"FROM note " +
 "LEFT JOIN category ON note.category_id = category.id")
 List getCategoryNotes();

 @Query("SELECT note.id, note.title, note.description, note.category_id " +
 "FROM note " +
 "LEFT JOIN category ON note.category_id = category.id " +
 "WHERE note.id = :noteId")
 CategoryNote getCategoryNote(long noteId);
 ...
}

Notice the @SuppressWarnings(RoomWarnings.CURSOR_MISMATCH). Room will issue a warning during compilation if the fields returned by the query do not match each field on the object. With Room, result sets are just POJOs. The CategoryNote class is used simply to retrieve the category name when retrieving a note.

public class CategoryNote extends Note {

 private String categoryName;
 ...
}

Inserting Data

Similar to retrieving data, inserting data occurs on a background thread as well.

private void saveNote() {
 Note note = new Note();
 note.setTitle(title.getText().toString().trim());
 note.setDescription(description.getText().toString().trim());
 new AsyncTask() {
 @Override
 protected Void doInBackground(Note... params) {
 db.getNoteDao().insertAll(params);
 return null;
 }

 @Override
 protected void onPostExecute(Void aVoid) {
 finish();
 }
 }.execute(note);
}

Database Migrations

Inevitably things change, and Room has some basic support for migrating your database to its next version. If your data does not need to be saved across migrations the version can simply be incremented and the old database will be dropped and a new database created. For maintaining your data across migrations, Room provides Migration classes which allow you to supply raw SQL queries to manually migrate your data. More information about Room database migrations can be found in the Room documentation.

Database Testing

Room also comes with some great features to make testing your database a lot easier. Room allows you to create an in-memory database for each test case and perform any operations needed and verify the results.

@RunWith(AndroidJUnit4.class)
public class NoteDaoTest {

 private NoteDao noteDao;
 private CategoryDao categoryDao;
 private AppDatabase db;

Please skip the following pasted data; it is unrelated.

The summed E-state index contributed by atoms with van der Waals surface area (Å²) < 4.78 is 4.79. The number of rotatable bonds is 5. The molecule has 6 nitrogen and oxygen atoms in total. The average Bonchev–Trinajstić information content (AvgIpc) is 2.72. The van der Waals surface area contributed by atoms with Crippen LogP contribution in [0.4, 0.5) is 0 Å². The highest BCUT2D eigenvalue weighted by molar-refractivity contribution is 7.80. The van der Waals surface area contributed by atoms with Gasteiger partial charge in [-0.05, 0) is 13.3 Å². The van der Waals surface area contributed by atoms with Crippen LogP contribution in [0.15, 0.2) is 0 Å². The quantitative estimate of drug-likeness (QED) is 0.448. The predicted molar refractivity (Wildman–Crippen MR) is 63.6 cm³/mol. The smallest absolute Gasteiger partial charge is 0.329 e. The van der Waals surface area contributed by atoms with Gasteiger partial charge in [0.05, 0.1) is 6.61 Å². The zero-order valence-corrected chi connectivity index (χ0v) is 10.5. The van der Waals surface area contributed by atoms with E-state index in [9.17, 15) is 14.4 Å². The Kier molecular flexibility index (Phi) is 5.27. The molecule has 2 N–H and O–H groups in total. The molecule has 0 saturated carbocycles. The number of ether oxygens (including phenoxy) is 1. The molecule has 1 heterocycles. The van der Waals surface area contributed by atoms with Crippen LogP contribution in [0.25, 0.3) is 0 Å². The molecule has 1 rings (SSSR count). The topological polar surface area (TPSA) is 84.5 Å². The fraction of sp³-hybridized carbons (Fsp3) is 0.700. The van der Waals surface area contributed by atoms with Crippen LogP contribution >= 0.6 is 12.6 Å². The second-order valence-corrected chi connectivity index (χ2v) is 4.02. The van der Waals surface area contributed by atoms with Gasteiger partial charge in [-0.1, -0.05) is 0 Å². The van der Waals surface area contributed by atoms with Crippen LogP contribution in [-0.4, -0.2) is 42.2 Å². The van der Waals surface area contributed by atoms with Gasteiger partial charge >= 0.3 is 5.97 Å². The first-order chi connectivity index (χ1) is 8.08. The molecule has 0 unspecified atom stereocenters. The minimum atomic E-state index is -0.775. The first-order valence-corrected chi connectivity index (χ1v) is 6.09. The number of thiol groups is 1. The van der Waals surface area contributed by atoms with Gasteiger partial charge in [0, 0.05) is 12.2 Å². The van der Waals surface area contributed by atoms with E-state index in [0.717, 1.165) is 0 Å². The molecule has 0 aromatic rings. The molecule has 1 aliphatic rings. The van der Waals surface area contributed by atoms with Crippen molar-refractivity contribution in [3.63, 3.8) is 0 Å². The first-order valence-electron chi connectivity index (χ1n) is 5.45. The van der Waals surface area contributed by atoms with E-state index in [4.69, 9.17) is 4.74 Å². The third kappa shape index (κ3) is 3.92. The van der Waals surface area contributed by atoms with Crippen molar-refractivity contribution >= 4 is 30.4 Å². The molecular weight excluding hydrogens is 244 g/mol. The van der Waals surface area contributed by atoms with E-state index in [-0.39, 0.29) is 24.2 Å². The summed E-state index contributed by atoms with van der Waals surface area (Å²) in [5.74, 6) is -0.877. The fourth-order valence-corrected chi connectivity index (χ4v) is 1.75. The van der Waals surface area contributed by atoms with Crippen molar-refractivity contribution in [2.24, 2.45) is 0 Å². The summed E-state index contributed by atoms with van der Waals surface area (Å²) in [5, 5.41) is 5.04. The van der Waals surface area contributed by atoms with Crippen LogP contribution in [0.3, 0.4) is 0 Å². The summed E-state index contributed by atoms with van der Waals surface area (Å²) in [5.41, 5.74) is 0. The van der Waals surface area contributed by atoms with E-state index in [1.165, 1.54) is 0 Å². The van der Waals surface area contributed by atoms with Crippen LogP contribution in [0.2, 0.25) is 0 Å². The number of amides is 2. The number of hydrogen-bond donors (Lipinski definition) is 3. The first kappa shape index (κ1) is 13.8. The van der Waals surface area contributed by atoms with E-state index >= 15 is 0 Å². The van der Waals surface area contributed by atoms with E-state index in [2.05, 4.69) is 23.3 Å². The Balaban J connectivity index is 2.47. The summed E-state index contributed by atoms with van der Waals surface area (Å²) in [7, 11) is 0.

@Before
 public void setUp() throws Exception {
 Context context = InstrumentationRegistry.getTargetContext();
 db = Room.inMemoryDatabaseBuilder(context, AppDatabase.class).build();
 noteDao = db.getNoteDao();
 categoryDao = db.getCategoryDao();
 }

 @After
 public void tearDown() throws Exception {
 db.close();
 }

 @Test
 public void shouldCreateDatabase() {
 assertNotNull(db);
 }

 @Test
 public void shouldCreateDao() {
 assertNotNull(noteDao);
 assertNotNull(categoryDao);
 }

 @Test
 public void shouldInsertNote() {
 Note note = new Note();
 note.setTitle("name1");
 note.setDescription("description1");
 noteDao.insertAll(note);
 List notes = noteDao.getAll();

 assertEquals(1, notes.size());
 Note dbNote = notes.get(0);
 assertEquals(note.getTitle(), dbNote.getTitle());
 assertEquals(note.getDescription(), dbNote.getDescription());
 assertEquals(1, dbNote.getId());
 }

 @Test
 public void shouldDeleteNote() {
 Note note = new Note();
 note.setTitle("name1");
 noteDao.insertAll(note);
 List notes = noteDao.getAll();

 assertEquals(1, notes.size());
 noteDao.deleteAll(notes.get(0));
 notes = noteDao.getAll();
 assertEquals(0, notes.size());
 }
 ...
}

Conclusion & Future Development

The Room Persistence Library is currently in alpha and at the time of this blog only has a few open issues listed on the Google Issue Tracker. At the moment Room appears to be capable of handling simple use cases quite well, removing a lot of the boilerplate code required to use SQLite on Android. If you would like to see more features in Room, now is the time to enter those requests and star issues you care about in the tracker.

One drawback that immediately comes to mind is there is no support for defining your own table schema. While you can represent your table as a Java object there is currently no way to apply constraints besides foreign keys to your columns (COLLATE NOCASE, NOT NULL, DEFAULT, etc). This also applies to creating virtual tables for full text searching. Although Room handles the mapping of queries to objects for you, there are cases where your dataset is too large and should not be brought into memory all at once. Room supports returning a Cursor from a @Dao method, however, this requires you to create constants for the field names or use string literals for accessing the correct columns from the returned cursor. The goal of Room is to lower the bar of using SQLite on Android and is off to a good start for the general use case.

The sample code for this article can be found on GitHub.